Israel ‘playing with fire’ with Syria attack

Palestinians hold Syrian flags during a march in solidarity with the regime yesterday. Picture: AP
Palestinians hold Syrian flags during a march in solidarity with the regime yesterday. Picture: AP
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Israel’s weekend airstrike on a military complex near the Syrian capital of Damascus killed at least 42 Syrian soldiers, a group of anti-regime activists have said, citing information from military hospitals.

The Syrian government has not released a death toll, but state media have reported casualties in Sunday’s pre-dawn airstrike, Israel’s third into Syria this year.

The British-based Syrian Observatory for Human Rights yesterday said about 150 soldiers are normally stationed in the area that was targeted.

Rami Abdel-Rahman, the head of the group, said his sources at Syrian military hospitals gave him information on 42 Syrian soldiers killed in the attack.

Israel’s government has not formally confirmed involvement in strikes on Syria.

However, Israeli officials said the attacks were meant to prevent advanced Iranian weapons from reaching Lebanon’s Hezbollah militia, an ally of Syria and foe of Israel.

Syria and its patron Iran have hinted at possible retribution for the strikes, though the rhetoric in official statements has been relatively mild.

Iranian foreign minister Ali Akbar Salehi warned that Israel was “playing with fire,” but gave no other suggestions of possible consequences, according to the official Islamic Republic News Agency.

Syria’s government called the attacks a “flagrant violation of international law” that has made the Middle East “more dangerous”. Israeli officials have indicated they will keep trying to block what they see as an effort by Iran to send sophisticated weapons to Lebanon’s Hezbollah militia, ahead of a possible collapse of Syrian president Bashar al-Assad’s government.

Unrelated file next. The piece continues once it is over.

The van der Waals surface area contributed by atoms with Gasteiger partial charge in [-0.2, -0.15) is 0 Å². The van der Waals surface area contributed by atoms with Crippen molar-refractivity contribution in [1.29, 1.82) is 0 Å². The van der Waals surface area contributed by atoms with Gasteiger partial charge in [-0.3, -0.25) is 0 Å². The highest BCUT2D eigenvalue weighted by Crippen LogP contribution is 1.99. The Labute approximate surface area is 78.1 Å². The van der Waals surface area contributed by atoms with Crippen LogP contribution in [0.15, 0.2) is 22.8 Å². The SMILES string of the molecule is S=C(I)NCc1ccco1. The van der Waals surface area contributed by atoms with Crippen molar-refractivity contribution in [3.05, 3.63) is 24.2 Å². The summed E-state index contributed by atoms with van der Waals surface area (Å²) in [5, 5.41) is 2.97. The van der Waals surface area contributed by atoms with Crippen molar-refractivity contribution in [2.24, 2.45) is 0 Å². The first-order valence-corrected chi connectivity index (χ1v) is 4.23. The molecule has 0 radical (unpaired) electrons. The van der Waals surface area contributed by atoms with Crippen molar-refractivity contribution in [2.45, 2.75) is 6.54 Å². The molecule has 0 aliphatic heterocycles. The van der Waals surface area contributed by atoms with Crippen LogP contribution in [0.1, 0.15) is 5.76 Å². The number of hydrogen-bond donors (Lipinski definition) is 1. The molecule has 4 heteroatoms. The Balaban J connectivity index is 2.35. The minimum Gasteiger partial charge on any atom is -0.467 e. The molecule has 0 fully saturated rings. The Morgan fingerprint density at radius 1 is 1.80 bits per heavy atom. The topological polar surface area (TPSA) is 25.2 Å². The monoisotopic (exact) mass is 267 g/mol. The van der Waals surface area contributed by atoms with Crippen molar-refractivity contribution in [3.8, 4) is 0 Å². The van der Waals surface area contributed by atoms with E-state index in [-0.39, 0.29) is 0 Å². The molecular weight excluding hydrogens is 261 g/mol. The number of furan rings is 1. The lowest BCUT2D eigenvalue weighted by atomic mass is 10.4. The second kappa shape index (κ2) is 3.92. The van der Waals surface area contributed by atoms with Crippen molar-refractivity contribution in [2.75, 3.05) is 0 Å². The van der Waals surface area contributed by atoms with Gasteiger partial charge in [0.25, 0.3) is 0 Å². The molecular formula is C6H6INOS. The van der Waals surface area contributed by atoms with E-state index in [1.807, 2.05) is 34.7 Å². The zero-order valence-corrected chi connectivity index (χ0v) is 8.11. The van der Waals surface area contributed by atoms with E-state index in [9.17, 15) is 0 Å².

Israel has repeatedly threatened to intervene in the Syrian civil war to stop the transfer of what it calls “game-changing” weapons to Hezbollah, a Syrian-backed group that battled Israel to a stalemate during a month-long war in 2006.

Since carrying out a lone airstrike in January that reportedly destroyed a shipment of anti-aircraft missiles headed to Hezbollah, Israel had largely stayed on the sidelines.

That changed this weekend with the pair of airstrikes, including an attack near a military complex close to Damascus that set off powerful explosions.

A senior Israeli official said both airstrikes targeted shipments of Fateh-110 missiles bound for Hezbollah.

The Iranian-made guided missiles can fly deep into Israel and deliver powerful half-ton bombs with pinpoint accuracy.

Israeli defence officials have identified several strategic weapons that they say cannot be allowed to reach Hezbollah.

They include Syrian chemical weapons, the Iranian Fateh-110s, long-range Scud missiles, Yakhont missiles capable of attacking naval ships from the coast and Russian SA-17 anti-aircraft missiles.